Varsity Extra

West Ada wants to add fourth artificial turf field — but no one wants to build it

The grass isn’t always greener — or safer — when high schools install artificial turf

High school football artificial turf fields around Boise, Idaho, bring safety concerns because of inconsistent oversight of industry safety and testing standards. Buzz Splittgerber, owner of Buzz Turf Synthetic Turf Testing talks about the process
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High school football artificial turf fields around Boise, Idaho, bring safety concerns because of inconsistent oversight of industry safety and testing standards. Buzz Splittgerber, owner of Buzz Turf Synthetic Turf Testing talks about the process

The West Ada School District has shelved plans to replace the football field at Centennial High with a multi-use artificial turf field.

The state’s largest school district planned to approve a bid for the field at its board meeting last week and have a new field for the Patriots this fall. But no company submitted a bid for the project by the April 3 deadline, so the district will wait until next year to try again.

“Since we didn’t get any bids, we thought we would take it to bid again (this year),” said Jason Warr, the activities director for the school district. “But the concern over there is we didn’t feel like it was in the best interest to rush it back through.”

The district didn’t receive any bids for the Centennial field because Northwest Nazarene is also accepting bids for a turf field project, district purchasing agent Mike Carrithers wrote to the school board. Carrithers believes companies didn’t want to compete for both projects and try to meet two deadlines at once.

Northwest Nazarene Sports Information Director Craig Craker said the college is accepting bids for an artificial turf project but hasn’t awarded a contract yet. He said accepting bids doesn’t mean the school will build a turf field. He couldn’t provide any other details.

West Ada already has artificial turf fields at three of its five high schools — Eagle, Meridian and Rocky Mountain. Boosters originally raised money for the fields. But the district paid Sprinturf $592,491 for a replacement field at Meridian in the summer of 2016 and $621,204 for a new field at Eagle last summer.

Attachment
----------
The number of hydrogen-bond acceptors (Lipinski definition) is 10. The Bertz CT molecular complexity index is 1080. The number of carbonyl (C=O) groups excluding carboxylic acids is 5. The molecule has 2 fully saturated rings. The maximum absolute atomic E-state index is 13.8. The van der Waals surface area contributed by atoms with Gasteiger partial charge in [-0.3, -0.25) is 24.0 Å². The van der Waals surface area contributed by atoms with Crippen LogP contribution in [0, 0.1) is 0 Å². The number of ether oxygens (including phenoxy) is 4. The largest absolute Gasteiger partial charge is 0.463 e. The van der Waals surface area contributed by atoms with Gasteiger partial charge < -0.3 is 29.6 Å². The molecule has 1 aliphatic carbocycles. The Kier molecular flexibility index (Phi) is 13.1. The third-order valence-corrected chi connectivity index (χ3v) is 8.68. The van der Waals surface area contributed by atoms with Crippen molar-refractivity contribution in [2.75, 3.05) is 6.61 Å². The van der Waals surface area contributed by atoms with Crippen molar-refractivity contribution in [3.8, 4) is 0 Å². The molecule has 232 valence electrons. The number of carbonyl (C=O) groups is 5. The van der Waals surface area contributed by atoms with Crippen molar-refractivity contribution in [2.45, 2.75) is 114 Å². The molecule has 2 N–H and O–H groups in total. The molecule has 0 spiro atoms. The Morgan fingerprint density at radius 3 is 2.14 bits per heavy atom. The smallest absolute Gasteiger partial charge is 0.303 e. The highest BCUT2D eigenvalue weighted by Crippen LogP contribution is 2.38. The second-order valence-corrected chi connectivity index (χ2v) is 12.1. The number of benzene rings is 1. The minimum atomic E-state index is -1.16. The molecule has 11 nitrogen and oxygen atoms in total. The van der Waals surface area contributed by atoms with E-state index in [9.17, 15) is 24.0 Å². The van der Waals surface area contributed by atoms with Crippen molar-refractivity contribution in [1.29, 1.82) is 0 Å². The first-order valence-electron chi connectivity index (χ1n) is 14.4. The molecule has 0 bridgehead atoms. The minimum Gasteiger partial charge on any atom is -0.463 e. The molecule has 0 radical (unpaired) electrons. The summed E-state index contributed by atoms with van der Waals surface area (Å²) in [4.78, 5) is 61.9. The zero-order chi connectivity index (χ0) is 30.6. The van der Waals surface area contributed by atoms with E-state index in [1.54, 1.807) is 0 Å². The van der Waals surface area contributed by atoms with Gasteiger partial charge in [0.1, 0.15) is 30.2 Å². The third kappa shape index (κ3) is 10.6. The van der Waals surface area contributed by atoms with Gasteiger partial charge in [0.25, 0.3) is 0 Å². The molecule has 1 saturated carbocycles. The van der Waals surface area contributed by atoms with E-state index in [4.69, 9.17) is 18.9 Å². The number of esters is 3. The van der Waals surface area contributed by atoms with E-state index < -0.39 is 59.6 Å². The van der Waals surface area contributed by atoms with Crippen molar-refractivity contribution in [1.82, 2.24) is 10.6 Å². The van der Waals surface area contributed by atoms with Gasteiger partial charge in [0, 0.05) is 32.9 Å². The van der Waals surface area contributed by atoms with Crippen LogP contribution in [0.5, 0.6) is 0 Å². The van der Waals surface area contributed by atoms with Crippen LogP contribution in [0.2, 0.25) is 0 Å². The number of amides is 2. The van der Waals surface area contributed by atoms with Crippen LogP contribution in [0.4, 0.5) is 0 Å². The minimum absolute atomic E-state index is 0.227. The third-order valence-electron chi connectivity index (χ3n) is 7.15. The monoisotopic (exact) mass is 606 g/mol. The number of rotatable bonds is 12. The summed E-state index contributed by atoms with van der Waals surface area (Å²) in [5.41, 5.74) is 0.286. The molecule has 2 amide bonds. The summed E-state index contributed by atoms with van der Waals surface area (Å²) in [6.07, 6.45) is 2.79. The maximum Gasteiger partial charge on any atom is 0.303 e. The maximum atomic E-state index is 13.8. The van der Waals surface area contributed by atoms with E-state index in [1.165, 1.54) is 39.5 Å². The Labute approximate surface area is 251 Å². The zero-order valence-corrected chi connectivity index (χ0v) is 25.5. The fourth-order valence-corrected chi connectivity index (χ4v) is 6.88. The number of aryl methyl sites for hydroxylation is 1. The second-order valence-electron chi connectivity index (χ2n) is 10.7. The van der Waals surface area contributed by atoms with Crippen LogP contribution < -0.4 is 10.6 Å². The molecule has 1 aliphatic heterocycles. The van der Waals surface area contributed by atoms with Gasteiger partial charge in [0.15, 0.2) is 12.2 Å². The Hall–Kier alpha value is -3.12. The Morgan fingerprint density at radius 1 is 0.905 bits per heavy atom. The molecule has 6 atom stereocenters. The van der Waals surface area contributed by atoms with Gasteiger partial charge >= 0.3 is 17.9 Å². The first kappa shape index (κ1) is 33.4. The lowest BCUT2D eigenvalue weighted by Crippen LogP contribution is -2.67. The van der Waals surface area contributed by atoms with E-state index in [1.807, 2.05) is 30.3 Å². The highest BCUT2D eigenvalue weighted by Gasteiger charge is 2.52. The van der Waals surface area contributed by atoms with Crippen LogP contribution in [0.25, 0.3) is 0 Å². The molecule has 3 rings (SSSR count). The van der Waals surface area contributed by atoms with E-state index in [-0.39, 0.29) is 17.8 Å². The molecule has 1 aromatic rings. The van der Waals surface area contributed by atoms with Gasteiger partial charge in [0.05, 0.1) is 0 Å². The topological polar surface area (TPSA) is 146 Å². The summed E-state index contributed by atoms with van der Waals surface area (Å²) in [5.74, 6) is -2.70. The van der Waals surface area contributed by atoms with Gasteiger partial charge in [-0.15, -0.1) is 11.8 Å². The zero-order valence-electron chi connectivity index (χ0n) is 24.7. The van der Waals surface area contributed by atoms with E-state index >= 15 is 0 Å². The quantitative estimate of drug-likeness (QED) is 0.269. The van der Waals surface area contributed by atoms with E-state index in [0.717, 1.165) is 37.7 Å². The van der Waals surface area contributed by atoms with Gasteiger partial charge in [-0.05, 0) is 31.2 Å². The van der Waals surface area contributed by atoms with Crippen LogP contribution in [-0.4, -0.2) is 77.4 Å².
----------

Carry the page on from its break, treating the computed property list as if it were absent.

All money for turf fields comes from the district’s capital fund, which can’t be used to pay teachers’ salaries. A district facilities levy last passed in 2015 gives the district the authority to raise $16 million per year to fund building upgrades, repairs and maintenance, district spokesman Eric Exline said.

The projects at Eagle and Meridian replaced already existing turf fields due to safety concerns. But a turf field at Centennial would require the district to tear out an existing grass field for an artificial one.

Exline said West Ada is considering an artificial turf field for Centennial because it sits on the smallest campus, 38 acres, of the district’s five high schools.

“The real benefit of turf is the ability to use that part of your school grounds significantly more,” Exline said. “You can have PE on it, you can have marching band on it, you can have lacrosse on it, you can play soccer on it.”

Centennial and Mountain View remain the only high schools in the West Ada School District without an artificial turf field. Warr and Exline said the district doesn’t have any firm plans to build a turf field at Mountain View. But that could become an option in the future.

“I’m sure that discussion will come up as we take the next step,” Warr said.

Plans for a new high school projected to open in the fall of 2020 at Ustick and McDermott roads also include an artificial turf field. And Rocky Mountain’s field, originally installed in 2008, will need to be replaced in the next couple years as it ages, meaning West Ada could spend a total of more than $3 million if it installs artificial turf at all six of its high schools.

West Ada has made multiple missteps and faced plenty of headaches with its turf fields in the past two years. The district twice failed to follow industry safety standards in 2016 after Eagle’s field flunked safety tests, allowing players to compete on a field with “life-threatening” measurements without the required subsequent testing.

Sprinturf then blew past the Aug. 4 deadline to replace Eagle’s field last summer, threatening the Mustangs’ home football opener. Crews didn’t finish the field until two hours before kickoff Aug. 25.

Sprinturf also still has not finished $130,000 worth of upgrades to Eagle’s track that were part of its contract with West Ada. The D-zones — the semicircles inside the track that host the school’s long, triple and high jumps pits — remained unpaved, costing the Mustangs their home track schedule this spring.

Michael Lycklama: 208-377-6424, @MichaelLycklama

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